Board promised a decision on TAM Workers United after its March 31 meeting. But no announcement has been made.
The following is from AFSCME Council 28 (WFSE):
TACOMA (April 4, 2023) — There was hope that the Board of Trustees for the Tacoma Art Museum had decided to do the right thing after the rally on March 23 when they announced a special board meeting on the March 31. TAM Interim Executive Director Helen McGovern Pilant came out and told the crowd, “There will be a decision at the end of the meeting. They have heard you and there will be action.”
BIG NEWS! After months of inaction, the @TacomaArtMuseum Board announced after our rally that they will vote on whether to recognize our union on March 31st. The workers united will never be defeated!@cwuafscme @TheStandWA @AFSCME pic.twitter.com/BpHqaelMLr
— TacomaArtMuseumWorkersUnited (@TAMWorkers) March 24, 2023
TAM Workers United and their supporters were there to hear the decision on March 31, but after the meeting, the Board simply filed past without answering questions.
“The Tacoma Art Museum holds a very special place in our city, and that is as much because of the employees as it is because of the art,” said Lisa Oldoski, an AFSCME Local 3787 member who works at the Pierce County Library System. “The work and dedication of the TAM workers should be supported through voluntary recognition of their union. All workers deserve a voice, a seat at the table, a fair contract, and a living wage. Local unions, workers, artists, art museum members and visitors, residents, business owners, and elected officials have all made it very clear that they support the workers of the museum, they see their value and support their union, it is time for the board to do so as well.”
If the TAM Board votes YES to voluntarily recognize TAM Workers United, the most diverse segment of TAM workers—who are paid the least, who don’t have health insurance, and who have the greatest safety concerns—will be able to stay in the union that they helped form and have helped sustain since October.
TAM has an opportunity to truly live up to its mission to “inspire broader perspectives and cultivate a compassionate future” and fulfill its stated commitment to social justice.
“I’ve enjoyed taking my great-grandchildren to TAM and I’m grateful for the influence that TAM had on the development of my artist granddaughter,” said Jolinda Stephens, a Tacoma resident. “Recognizing the union that represents all of the workers of TAM is fundamental to more fully representing and honoring the many cultures of Tacoma. Recognizing the union also contributes to the financial security of the members which contributes to the economic stability of our whole community.”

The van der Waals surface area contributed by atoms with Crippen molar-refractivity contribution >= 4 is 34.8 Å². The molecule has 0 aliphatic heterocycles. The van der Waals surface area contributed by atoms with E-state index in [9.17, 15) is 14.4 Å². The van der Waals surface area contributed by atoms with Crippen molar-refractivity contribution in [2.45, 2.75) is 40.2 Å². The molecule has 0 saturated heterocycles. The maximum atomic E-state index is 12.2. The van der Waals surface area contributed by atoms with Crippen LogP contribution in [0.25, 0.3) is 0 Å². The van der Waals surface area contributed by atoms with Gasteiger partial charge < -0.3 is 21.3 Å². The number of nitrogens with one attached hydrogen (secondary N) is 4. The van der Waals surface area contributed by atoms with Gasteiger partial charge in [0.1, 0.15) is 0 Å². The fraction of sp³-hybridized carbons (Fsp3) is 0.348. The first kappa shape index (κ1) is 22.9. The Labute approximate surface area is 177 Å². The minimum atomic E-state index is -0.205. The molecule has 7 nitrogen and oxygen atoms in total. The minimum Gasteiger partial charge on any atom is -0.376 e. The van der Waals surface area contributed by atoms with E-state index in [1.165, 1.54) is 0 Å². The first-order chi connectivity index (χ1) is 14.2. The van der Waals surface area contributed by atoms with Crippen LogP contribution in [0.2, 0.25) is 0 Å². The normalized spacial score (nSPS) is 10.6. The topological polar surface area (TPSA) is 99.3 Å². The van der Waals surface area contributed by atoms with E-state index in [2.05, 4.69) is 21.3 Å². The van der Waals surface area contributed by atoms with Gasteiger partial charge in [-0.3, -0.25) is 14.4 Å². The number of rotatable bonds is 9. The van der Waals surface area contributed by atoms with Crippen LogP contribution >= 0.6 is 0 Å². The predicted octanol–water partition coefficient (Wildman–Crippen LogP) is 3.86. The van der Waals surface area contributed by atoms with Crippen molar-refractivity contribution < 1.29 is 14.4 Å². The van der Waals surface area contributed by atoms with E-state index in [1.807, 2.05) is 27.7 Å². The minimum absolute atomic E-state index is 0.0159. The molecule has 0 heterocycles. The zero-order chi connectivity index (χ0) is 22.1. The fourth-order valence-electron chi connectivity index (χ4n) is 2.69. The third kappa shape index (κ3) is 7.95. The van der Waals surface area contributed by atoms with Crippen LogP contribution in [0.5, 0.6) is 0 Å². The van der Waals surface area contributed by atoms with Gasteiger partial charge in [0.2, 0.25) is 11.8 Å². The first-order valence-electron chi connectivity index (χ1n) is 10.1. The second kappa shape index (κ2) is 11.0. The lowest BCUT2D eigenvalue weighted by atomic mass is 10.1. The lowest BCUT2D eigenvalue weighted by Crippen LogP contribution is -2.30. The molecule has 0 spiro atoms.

Given the amount of support for unionization among TAM workers, there is no question whether there will be a union at TAM. The only question is how much the Board is going to damage the museum’s reputation before we get there.
When presented with the startling inequity issues at TAM—both in terms of the museum’s everyday operations and their response to our union—local elected officials, artists, labor organizations, and concerned citizens spoke up.
On March 21, Tacoma Mayor Victoria Woodards and the entire Tacoma City Council wrote to the TAM Board to review its anti-racist policies and negotiate with our union.
TAM Workers United is calling on the Board of Trustees to release the results of their meeting, cease union-busting and grant voluntary recognition so they can begin the work of making TAM the museum it can be.
Staff at Tacoma Art Museum are choosing to form TAM Workers United to improve wages, working conditions, transparency and accountability from management, and to ensure an equitable future for the museum and their community. AFSCME represents more cultural workers than any other union, including 10,000 museum workers at 91 cultural institutions in the public and private sector, and more than 25,000 library workers at 275 public and private libraries.